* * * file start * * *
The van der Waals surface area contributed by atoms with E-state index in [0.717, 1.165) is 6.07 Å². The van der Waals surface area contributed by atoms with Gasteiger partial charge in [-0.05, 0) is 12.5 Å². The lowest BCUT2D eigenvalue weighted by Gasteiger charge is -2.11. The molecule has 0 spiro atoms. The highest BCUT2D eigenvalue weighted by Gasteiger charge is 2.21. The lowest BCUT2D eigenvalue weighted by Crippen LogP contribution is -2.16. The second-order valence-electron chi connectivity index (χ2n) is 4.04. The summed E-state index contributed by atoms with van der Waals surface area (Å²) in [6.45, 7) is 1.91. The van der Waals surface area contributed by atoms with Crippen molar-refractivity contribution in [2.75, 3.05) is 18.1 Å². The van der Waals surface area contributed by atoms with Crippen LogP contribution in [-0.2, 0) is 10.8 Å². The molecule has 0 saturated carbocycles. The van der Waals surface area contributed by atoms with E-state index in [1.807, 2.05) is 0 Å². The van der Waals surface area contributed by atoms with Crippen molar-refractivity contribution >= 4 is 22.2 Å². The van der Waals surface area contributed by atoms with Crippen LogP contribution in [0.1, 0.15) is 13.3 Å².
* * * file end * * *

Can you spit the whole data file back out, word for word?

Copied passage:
The van der Waals surface area contributed by atoms with E-state index in [0.717, 1.165) is 6.07 Å². The van der Waals surface area contributed by atoms with Gasteiger partial charge in [-0.05, 0) is 12.5 Å². The lowest BCUT2D eigenvalue weighted by Gasteiger charge is -2.11. The molecule has 0 spiro atoms. The highest BCUT2D eigenvalue weighted by Gasteiger charge is 2.21. The lowest BCUT2D eigenvalue weighted by Crippen LogP contribution is -2.16. The second-order valence-electron chi connectivity index (χ2n) is 4.04. The summed E-state index contributed by atoms with van der Waals surface area (Å²) in [6.45, 7) is 1.91. The van der Waals surface area contributed by atoms with Crippen molar-refractivity contribution in [2.75, 3.05) is 18.1 Å². The van der Waals surface area contributed by atoms with Crippen LogP contribution in [-0.2, 0) is 10.8 Å². The molecule has 0 saturated carbocycles. The van der Waals surface area contributed by atoms with E-state index in [1.807, 2.05) is 0 Å². The van der Waals surface area contributed by atoms with Crippen molar-refractivity contribution >= 4 is 22.2 Å². The van der Waals surface area contributed by atoms with Crippen LogP contribution in [0.1, 0.15) is 13.3 Å².